18 OCTOBER 1919, Page 19


are beginning to realize that the great housing programme which was offered them at the last election has, not advanced far towards fulfilment. In fact, it has only had small local and scattered beginnings. We hear of Town and Rural Councils rejecting their schemes as impracticable, and—to put it quite bluntly—the State cannot house as yet ; and, if and when it does, the cost will be colossal. Fundamentally I think the programme was wrong because when materials and labour cost from two to three times as much as they used we were promised houses almost twice as grand as we had before the war. It is surprising now of course to find that they cost nearly five times what we used to pay.

The expense arises from the use of skilled labour and costly materials brought to the site. People who live in cottages cannot afford either of these. Hence the tendency will be to employ unskilled or one's own labour and the most local materials available and however prehistoric. For we must be housed— even if it means going back several centuries. We can make dug-outs if necessary. But there are better ways than that, and this book explains them. As Mr. St. Loe Strachey says in his Introduction :—

" Whether we like it or not, we have got to do something about the housing question, and we have got to do it at once, and there is an end. Translated into terms of action, this means that as we have not got enough of the old forms of material we must turn to others and learn how to house ourselves with materials such as we have not used before. Once again necessity must be the mother of invention, or rather of invention and revival, for in anything so old and universal as the housing problem it is too late to be ambitious."

And he goes on to explain that " it is the object of the present book to attack part of the problem of how to build without brickS, and indeed without mortar, and equally important, as far as possible without the vast cost of transporting the heavy material of the house from one quarter of England to another." Mr. Strachey does not only introduce a book on possible revived methods of building, but he has experimented with them himself. Pise de Terra is his discovery. It was known of course to Pliny and the primitive tribesmen of Arizona and New Mexico ; and it has been used by the inhabitants of the Rhone Valley almost up to our own time. But in this country it is more of a discovery than a revival ; and so far no one has offered a sound reason why it should not be used here. Building in earth is a low form of art. But architecture always reflects its period ; and we could call it a temporary measure.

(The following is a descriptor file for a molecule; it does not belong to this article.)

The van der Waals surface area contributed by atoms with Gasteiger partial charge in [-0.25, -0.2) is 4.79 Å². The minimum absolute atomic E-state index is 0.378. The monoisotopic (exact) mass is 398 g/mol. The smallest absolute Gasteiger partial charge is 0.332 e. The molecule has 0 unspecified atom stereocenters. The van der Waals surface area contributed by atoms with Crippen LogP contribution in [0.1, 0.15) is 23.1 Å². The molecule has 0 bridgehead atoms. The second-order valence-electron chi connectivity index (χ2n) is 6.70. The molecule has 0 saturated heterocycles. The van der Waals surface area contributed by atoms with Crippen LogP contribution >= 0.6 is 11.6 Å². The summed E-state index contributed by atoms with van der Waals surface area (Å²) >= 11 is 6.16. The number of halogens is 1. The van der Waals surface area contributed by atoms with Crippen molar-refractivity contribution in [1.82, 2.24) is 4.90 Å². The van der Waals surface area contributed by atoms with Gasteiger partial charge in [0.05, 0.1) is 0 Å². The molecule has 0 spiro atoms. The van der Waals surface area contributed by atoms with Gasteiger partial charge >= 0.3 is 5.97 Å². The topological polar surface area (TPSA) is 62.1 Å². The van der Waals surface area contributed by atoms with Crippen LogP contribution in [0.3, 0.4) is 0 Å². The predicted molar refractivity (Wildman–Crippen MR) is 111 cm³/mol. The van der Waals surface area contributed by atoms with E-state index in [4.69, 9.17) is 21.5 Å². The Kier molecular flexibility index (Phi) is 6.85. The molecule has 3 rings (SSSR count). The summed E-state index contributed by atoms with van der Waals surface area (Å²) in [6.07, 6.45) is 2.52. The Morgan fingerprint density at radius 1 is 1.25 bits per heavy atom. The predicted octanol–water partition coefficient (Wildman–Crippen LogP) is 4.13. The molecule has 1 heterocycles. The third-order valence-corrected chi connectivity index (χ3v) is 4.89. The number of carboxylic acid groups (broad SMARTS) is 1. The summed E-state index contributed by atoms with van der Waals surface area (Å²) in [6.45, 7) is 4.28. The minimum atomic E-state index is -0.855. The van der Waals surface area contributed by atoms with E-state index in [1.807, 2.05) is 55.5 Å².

The early experiments in Pise building at Morrow are described in this Introduction. It is encouraging reading, and makes one want to run and buy a spade and shuttering and house oneself in a field at once. It sounds so simple to throw in ordinary earth between boards and ram it. And it is so, for I have seen it done and have tried it myself. I have visited these buildings at Merrow and watched the unskilled labourers making them. Added to the experimental buildings mentioned there is now quite a large cottage. I think it would interest, and it might almost be said to be the duty of, any architect within reach of Guildford to go and see that cottage. I particularly recommend him to hammer a nail into the wall—then try to pull it out.

Mr. Williams-Ellis has written four admirable chapters on the historical and modern uses of cob, Pis& chalk, and unburned slay and earth bricks. There is often some confusion in thought about the exact differences between each of these. This book makes those differences quite clear, and as well it offers recipes for the use of each material with photographs of actual examples. The definite specification for a Pise building will interest architects ; so will the useful notes on whitewashing and distemper in an appendix. But I should like to see added perhaps, in a later edition, the exact cost of every item in the erection of a house in Pise de Terre, so that we of the architectural profession may compare it with equally good brick and stone dwellings and prepare for the adoption of a new method of construction. As a preliminary to that, I can solemnly recommend this book to my brothers. Country Life deserves warm praise for publishing so timely a work and for producing it in so handsome a form. A.R.T.B.A.